The Fresh Loaf

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Rofco experience: difficulty in achieving consistent quality

Jane Copeland's picture
Jane Copeland

Rofco experience: difficulty in achieving consistent quality

Hi all, I have had a Rofco B40 for about 3 weeks and have been baking in it every day since then. I bake in terracotta cloches because I think the bread is better when it’s baked in a pot with a lid - it rises much higher and looks more impressive in my experience.  And you don’t have to muck around with steaming mechanisms as the lids do that job.

However, I am having trouble getting the bottoms of the loaves to cook properly in the Rofco - they just don’t really crisp up enough and they feel soggy even after an hour in the oven.  I have never had this problem in any home oven I’ve used and that’s with the same terracotta cloches.  In fact, I am a bit disappointed overall with the Rofco so far as the temperature between each of the shelves is very different ; the ones on the middle shelf cook much quicker on the tops and are almost burnt after 40 minutes in the oven.  So I have to do a lot of swapping the loaves around between shelves.

I preheat the oven at 240 degrees for 90 minutes before putting the loaves in the oven and then once I put them in, I have been turning it down to 150 degrees (sometimes 180) for the first 20 minutes so that the tops have a chance to rise as much as possible before a hard crust forms.  And then I take the lids off and turn the oven up to 220 degrees.  

However, no matter what I do, the bottoms of the loaves are heavy and soggy. - I don’t get that lovely sound when I tap them.  I have taken to turning the loaves upside down to try and firm up the bottoms so I end up doing an awful lot of intervening during the bake just to try and get a reasonable quality  - something I have never had a problem with in a normal run of the mill home oven. I have been baking seriously for about six years and make about 40-50 leaves per week so I have used quite a lot of different home ovens during that time.

I have tried baking free form loaves but I always come back to the pots because I like the higher loaves rather than loaves that spread out.  And given that I have never had this problem using the cloches before, I don’t think they are the problem.  It may be that the Rofco isn’t at its best unless you bake free form loaves in it.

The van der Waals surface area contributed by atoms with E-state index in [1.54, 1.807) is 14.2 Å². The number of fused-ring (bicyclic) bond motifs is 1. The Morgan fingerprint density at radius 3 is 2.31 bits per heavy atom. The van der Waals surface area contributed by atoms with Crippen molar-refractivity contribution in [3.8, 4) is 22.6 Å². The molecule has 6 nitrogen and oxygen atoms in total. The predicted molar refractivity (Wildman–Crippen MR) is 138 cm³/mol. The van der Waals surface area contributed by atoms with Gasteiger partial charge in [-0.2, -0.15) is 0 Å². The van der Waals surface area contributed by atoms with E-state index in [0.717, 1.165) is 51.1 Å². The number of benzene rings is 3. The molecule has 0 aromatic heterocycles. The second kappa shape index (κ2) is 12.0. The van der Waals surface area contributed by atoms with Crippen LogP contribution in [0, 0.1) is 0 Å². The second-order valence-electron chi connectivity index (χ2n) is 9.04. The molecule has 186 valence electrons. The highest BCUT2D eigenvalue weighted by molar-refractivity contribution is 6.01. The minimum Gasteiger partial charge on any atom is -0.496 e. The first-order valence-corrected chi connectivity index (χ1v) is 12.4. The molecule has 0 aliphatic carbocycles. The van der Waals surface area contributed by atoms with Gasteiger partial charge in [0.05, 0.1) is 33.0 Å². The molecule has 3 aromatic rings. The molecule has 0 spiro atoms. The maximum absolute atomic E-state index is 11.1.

Andrew's picture

Hopefully you haven't given up on the Rofco B40 as they are excellent ovens for a micro bakery and also offer a large degree of control. I now have six of them so can do 72 loaves per hour in my craft bakery.

Here's a few thoughts for you to get the best out of the oven.

You need to preheat the oven at 290C for two hours for the stones to be hot enough to do their job. 240C is way too cool, and all that will happen is that the dough will spread too much before setting.

If your using a non pre-heated cloche as well, this will only exacerbate the problem. Basically what's happening is that because of the base of the cloche you've put an extra layer between the bottom surface of the dough and (what should be) the hot stone. You can do away with the cloche as you want the underside of the dough to directly touch the stone (with only bake-o-glide between them) so that you can achieve the correct oven spring and the crust.

Re the difference in the shelves - If you haven't already got one, purchase an infrared thermometer as this will help you learn where each of the three stones is at temperature-wise. In advance of the first cycle, usually the top stone will be hottest, followed by the middle stone, and the bottom one will trail behind by a good 10 degrees C. Subsequent cycles will often show that the bottom stone is hotter than the others. This has to do with Rofco design meaning the placement of the thermostat and the fact the bottom element rests direct under the bottom stone, causes this particular stone to heat in a different way to the others. You can partially fix this by lifting the bottom stone off the element (I use stainless steel nuts that are about 1cm thick).

Lastly, it matters greatly whether the elements are on or off at particular points of the bake (and this depends on what type of loaves you are doing).Generally, it's important that the elements turn off for about 9-10 minutes at the start of the bake, and the turn on again in unison from then on for the rest of the bake. I now do this by timing, rather than rely on the thermostats (to negate the problem of the bottom elements coming back on again later than the top elements).

One extra complication - assuming the oven is hot enough to start with (as above) you can further control the spread of the dough by keeping all the elements on for the first 1-2 mins of the bake. This can help with slacker doughs, such as higher percentage rye loaves or super-hydrated doughs,

Hope this all helps.

Jane Copeland's picture
Jane Copeland

Hi Andrew, thanks so much for your detailed response to my comments on problems with my Rofco.  I have now had it for a year and am getting a reasonably good performance from it now.  Thanks for your comments about the preheating - time and temperature - that’s useful and I’ve started doing what you suggest.   Also on the differences between the shelves.  I did actually raise the bottom shelf as you suggest when I first got the oven as I had read that this was a good idea.   I am not using the clay pots with lids any more and am now actually using tins a lot of time.  They are working well even though the dough does not get put straight onto the stone . I also bake free form loaves which generally work well but you can’t fit as many into the oven and also people like the bread baked in tins as they are a more useable shape.  Anyway, I really appreciate your useful suggestions and thanks so much for taking the time to answer my comments.  :)